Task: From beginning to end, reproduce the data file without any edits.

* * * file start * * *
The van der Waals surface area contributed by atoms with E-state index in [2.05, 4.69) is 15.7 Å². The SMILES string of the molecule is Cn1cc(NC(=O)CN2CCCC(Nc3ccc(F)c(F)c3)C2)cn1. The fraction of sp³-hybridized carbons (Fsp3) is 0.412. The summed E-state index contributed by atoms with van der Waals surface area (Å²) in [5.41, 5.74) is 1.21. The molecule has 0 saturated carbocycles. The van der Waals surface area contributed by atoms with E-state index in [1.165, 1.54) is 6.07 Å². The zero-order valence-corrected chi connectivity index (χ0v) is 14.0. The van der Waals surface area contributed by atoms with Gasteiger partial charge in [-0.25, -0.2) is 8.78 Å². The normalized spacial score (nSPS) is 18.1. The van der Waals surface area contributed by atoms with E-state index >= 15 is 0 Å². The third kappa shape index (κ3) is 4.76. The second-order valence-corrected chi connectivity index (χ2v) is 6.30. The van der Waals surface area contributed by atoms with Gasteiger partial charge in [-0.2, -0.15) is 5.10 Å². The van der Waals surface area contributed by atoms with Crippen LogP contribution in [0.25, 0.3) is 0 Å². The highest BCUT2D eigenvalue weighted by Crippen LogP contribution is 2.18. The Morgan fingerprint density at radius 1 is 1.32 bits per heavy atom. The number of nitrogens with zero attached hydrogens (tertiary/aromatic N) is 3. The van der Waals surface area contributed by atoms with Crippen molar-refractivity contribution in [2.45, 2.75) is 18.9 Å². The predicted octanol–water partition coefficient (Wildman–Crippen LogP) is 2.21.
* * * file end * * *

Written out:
The van der Waals surface area contributed by atoms with E-state index in [2.05, 4.69) is 15.7 Å². The SMILES string of the molecule is Cn1cc(NC(=O)CN2CCCC(Nc3ccc(F)c(F)c3)C2)cn1. The fraction of sp³-hybridized carbons (Fsp3) is 0.412. The summed E-state index contributed by atoms with van der Waals surface area (Å²) in [5.41, 5.74) is 1.21. The molecule has 0 saturated carbocycles. The van der Waals surface area contributed by atoms with E-state index in [1.165, 1.54) is 6.07 Å². The zero-order valence-corrected chi connectivity index (χ0v) is 14.0. The van der Waals surface area contributed by atoms with Gasteiger partial charge in [-0.25, -0.2) is 8.78 Å². The normalized spacial score (nSPS) is 18.1. The van der Waals surface area contributed by atoms with E-state index >= 15 is 0 Å². The third kappa shape index (κ3) is 4.76. The second-order valence-corrected chi connectivity index (χ2v) is 6.30. The van der Waals surface area contributed by atoms with Gasteiger partial charge in [-0.2, -0.15) is 5.10 Å². The van der Waals surface area contributed by atoms with Crippen LogP contribution in [0.25, 0.3) is 0 Å². The highest BCUT2D eigenvalue weighted by Crippen LogP contribution is 2.18. The Morgan fingerprint density at radius 1 is 1.32 bits per heavy atom. The number of nitrogens with zero attached hydrogens (tertiary/aromatic N) is 3. The van der Waals surface area contributed by atoms with Crippen molar-refractivity contribution in [2.45, 2.75) is 18.9 Å². The predicted octanol–water partition coefficient (Wildman–Crippen LogP) is 2.21.